The reis ül-küttab served in close contact with the Grand Vizier, accompanying the latter to his audiences with the Sultan, as well as to the Grand Vizier's own audiences with foreign ambassadors. However, although the reis ül-küttab attended the meetings of the Council, arriving before and leaving after the viziers, he had no right to speak himself in it or directly to the Sultan, and was obliged to do so via the Grand Vizier. His main role was as the head of the Department of the Imperial Council (divan-i hümayun kalemi), which in turn was divided into three bureaux: the beylik, under the beylikçı from the mid-17th century on, which was responsible for drafting and publishing all imperial decrees (firman) or ordinances (evamir), and for keeping an archive of the originals of all laws and regulations (kanun) and treaties with other states; the tahvil, which was responsible for issuing every year the diplomas (berat) of provincial governors, judges, and timariots; the ru'us ("provisions") office, charged with provisioning various officials, as well as paying pensions from the treasury or from charitable establishments (vakf). All state correspondence, except for military or financial matters, was in his hands. Another subordinate official, the amedcı divan-i hümayun ("referendar of the Imperial Council"), was responsible for diplomatic correspondence and for keeping records of the memoranda (telhis) and reports (takrir) presented to the Sultan by the Grand Vizier, acting on behalf of the Imperial Council. The reis ül-küttab brought these in a special bag (kise) to meetings of the Imperial Council. There they were read by the Grand Vizier to the assembled ministers, and then taken by another special official, the telhiscı ("memorandum writer"), who presented them to the Sultan.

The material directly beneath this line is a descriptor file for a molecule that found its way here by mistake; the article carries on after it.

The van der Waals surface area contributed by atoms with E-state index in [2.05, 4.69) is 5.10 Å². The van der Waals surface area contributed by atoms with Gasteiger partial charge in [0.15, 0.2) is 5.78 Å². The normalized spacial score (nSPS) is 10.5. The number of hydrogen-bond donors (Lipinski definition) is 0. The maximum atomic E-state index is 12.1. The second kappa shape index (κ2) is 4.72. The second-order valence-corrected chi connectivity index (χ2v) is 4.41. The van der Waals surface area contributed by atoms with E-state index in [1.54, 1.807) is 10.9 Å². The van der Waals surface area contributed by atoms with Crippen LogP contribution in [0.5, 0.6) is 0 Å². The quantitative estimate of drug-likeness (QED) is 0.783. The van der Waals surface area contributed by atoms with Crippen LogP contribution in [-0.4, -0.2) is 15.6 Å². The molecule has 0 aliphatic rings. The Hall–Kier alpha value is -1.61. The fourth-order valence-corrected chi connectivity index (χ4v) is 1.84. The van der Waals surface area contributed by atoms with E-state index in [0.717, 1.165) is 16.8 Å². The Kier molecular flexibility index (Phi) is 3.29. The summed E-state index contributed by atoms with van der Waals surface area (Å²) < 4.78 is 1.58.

Until the early 17th century, the reis ül-küttab was junior in rank and subordinate to the nişancı, but a succession of capable reis, coupled with the inability of some of the nişancı appointees resulted in the decline of the latter and the rise of the reis to prominence. Becoming attached as a clerk to the Grand Vizier allowed the reis to break loose from the control of the nişancı, and coincided with the increasing transfer of state affairs from the Imperial Council exclusively to the purview of the Grand Vizier. The increasing importance of foreign relations for the Ottoman Empire from this period on also played a role, as the reis was responsible for checking on the treaties archived in the beylik and certifying the answers to the requests, notes and petitions of foreign ambassadors to the Ottoman government. This process led to the reis ül-küttab gradually evolving into a de facto Foreign Minister, a role that became established after the successful conduct of negotiations for the Treaty of Karlowitz in 1699 by the then reis ül-küttab, Rami Mehmed Efendi. Nevertheless, in protocol and ceremonial, the reis ül-küttab still retained his rather junior position until the late 18th century; for instance, he was not allowed to sit in the Imperial Council chamber, but had a seat outside, the reis tahtası, and his role in court ceremonies remained limited. It was not until Selim III's reform of the Imperial Council in 1792 that the reis ül-küttab's new role was formalized, as he became one of the ten ex officio members of the council. From then on the reis ül-küttab was formally responsible for foreign relations, a role kept until the post's abolition on 11 March 1836, along with his analogue for interior affairs, the Kahya Bey, and their replacement by two new, Western-style ministries.
Reis ül-küttab who became Grand Viziers
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- Akyıldız, Ali (2009). "reisülküttab". In Ágoston, Gábor; Masters, Bruce. Encyclopedia of the Ottoman Empire. New York: Facts On File, Inc. pp. 486–487. ISBN 0-8160-6259-5.
- Deny, J. (1995). "Reʾīs ül-Küttāb". In Bosworth, C. E.; van Donzel, E.; Heinrichs, W. P.; Lecomte, G. The Encyclopaedia of Islam, New Edition, Volume VIII: Ned–Sam. Leiden: E. J. Brill. pp. 481–483. ISBN 90-04-09834-8.
- Imber, Colin (2002). The Ottoman Empire, 1300–1650: The Structure of Power. Palgrave Macmillan. ISBN 0-333-61387-2.